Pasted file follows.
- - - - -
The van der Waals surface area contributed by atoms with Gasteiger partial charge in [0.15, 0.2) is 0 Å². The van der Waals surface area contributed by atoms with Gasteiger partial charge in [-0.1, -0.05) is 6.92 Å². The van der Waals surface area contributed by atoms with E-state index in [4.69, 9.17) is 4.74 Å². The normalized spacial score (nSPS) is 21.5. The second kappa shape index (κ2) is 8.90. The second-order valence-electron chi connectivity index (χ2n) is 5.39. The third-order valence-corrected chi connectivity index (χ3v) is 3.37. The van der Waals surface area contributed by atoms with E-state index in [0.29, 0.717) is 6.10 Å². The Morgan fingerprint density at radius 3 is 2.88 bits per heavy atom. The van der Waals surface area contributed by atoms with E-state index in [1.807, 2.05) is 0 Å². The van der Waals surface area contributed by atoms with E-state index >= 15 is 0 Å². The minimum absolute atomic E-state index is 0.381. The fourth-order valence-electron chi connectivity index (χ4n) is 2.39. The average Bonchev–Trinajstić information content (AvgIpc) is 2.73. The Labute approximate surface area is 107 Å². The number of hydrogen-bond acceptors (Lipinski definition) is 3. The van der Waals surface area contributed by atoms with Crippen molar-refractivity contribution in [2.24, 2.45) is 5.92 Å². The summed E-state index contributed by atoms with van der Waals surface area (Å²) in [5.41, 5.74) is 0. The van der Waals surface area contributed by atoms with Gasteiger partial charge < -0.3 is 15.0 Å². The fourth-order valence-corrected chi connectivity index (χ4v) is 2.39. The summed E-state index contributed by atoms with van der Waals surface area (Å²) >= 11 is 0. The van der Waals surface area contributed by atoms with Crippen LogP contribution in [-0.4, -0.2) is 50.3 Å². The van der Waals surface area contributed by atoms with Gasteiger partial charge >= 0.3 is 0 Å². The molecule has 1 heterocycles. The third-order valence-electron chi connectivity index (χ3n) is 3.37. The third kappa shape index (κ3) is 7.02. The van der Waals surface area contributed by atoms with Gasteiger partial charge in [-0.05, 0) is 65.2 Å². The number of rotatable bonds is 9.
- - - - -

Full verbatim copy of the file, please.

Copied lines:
The van der Waals surface area contributed by atoms with Gasteiger partial charge in [0.15, 0.2) is 0 Å². The van der Waals surface area contributed by atoms with Gasteiger partial charge in [-0.1, -0.05) is 6.92 Å². The van der Waals surface area contributed by atoms with E-state index in [4.69, 9.17) is 4.74 Å². The normalized spacial score (nSPS) is 21.5. The second kappa shape index (κ2) is 8.90. The second-order valence-electron chi connectivity index (χ2n) is 5.39. The third-order valence-corrected chi connectivity index (χ3v) is 3.37. The van der Waals surface area contributed by atoms with E-state index in [0.29, 0.717) is 6.10 Å². The Morgan fingerprint density at radius 3 is 2.88 bits per heavy atom. The van der Waals surface area contributed by atoms with E-state index in [1.807, 2.05) is 0 Å². The van der Waals surface area contributed by atoms with E-state index >= 15 is 0 Å². The minimum absolute atomic E-state index is 0.381. The fourth-order valence-electron chi connectivity index (χ4n) is 2.39. The average Bonchev–Trinajstić information content (AvgIpc) is 2.73. The Labute approximate surface area is 107 Å². The number of hydrogen-bond acceptors (Lipinski definition) is 3. The van der Waals surface area contributed by atoms with Crippen molar-refractivity contribution in [2.24, 2.45) is 5.92 Å². The summed E-state index contributed by atoms with van der Waals surface area (Å²) in [5.41, 5.74) is 0. The van der Waals surface area contributed by atoms with Gasteiger partial charge < -0.3 is 15.0 Å². The fourth-order valence-corrected chi connectivity index (χ4v) is 2.39. The summed E-state index contributed by atoms with van der Waals surface area (Å²) >= 11 is 0. The van der Waals surface area contributed by atoms with Crippen LogP contribution in [-0.4, -0.2) is 50.3 Å². The van der Waals surface area contributed by atoms with Gasteiger partial charge >= 0.3 is 0 Å². The molecule has 1 heterocycles. The third-order valence-electron chi connectivity index (χ3n) is 3.37. The third kappa shape index (κ3) is 7.02. The van der Waals surface area contributed by atoms with Gasteiger partial charge in [-0.05, 0) is 65.2 Å². The number of rotatable bonds is 9.